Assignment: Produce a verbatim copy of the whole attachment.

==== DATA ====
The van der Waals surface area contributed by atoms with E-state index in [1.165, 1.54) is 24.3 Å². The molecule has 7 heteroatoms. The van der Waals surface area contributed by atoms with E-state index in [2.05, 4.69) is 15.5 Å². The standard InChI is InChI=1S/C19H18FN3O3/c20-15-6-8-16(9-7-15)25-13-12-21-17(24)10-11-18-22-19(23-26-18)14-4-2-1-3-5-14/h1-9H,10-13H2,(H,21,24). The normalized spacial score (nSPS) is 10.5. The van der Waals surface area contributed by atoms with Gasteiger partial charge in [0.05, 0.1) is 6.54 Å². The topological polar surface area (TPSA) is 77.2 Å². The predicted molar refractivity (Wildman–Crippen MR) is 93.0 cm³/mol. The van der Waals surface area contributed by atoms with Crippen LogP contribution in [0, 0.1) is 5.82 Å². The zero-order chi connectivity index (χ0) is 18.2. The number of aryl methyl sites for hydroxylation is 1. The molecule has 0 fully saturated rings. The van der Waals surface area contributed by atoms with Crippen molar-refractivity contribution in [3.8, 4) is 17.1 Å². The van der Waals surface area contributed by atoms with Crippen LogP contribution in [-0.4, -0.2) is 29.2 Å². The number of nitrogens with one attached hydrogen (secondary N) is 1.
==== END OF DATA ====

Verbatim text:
The van der Waals surface area contributed by atoms with E-state index in [1.165, 1.54) is 24.3 Å². The molecule has 7 heteroatoms. The van der Waals surface area contributed by atoms with E-state index in [2.05, 4.69) is 15.5 Å². The standard InChI is InChI=1S/C19H18FN3O3/c20-15-6-8-16(9-7-15)25-13-12-21-17(24)10-11-18-22-19(23-26-18)14-4-2-1-3-5-14/h1-9H,10-13H2,(H,21,24). The normalized spacial score (nSPS) is 10.5. The van der Waals surface area contributed by atoms with Gasteiger partial charge in [0.05, 0.1) is 6.54 Å². The topological polar surface area (TPSA) is 77.2 Å². The predicted molar refractivity (Wildman–Crippen MR) is 93.0 cm³/mol. The van der Waals surface area contributed by atoms with Crippen LogP contribution in [0, 0.1) is 5.82 Å². The zero-order chi connectivity index (χ0) is 18.2. The number of aryl methyl sites for hydroxylation is 1. The molecule has 0 fully saturated rings. The van der Waals surface area contributed by atoms with Crippen molar-refractivity contribution in [3.8, 4) is 17.1 Å². The van der Waals surface area contributed by atoms with Crippen LogP contribution in [-0.4, -0.2) is 29.2 Å². The number of nitrogens with one attached hydrogen (secondary N) is 1.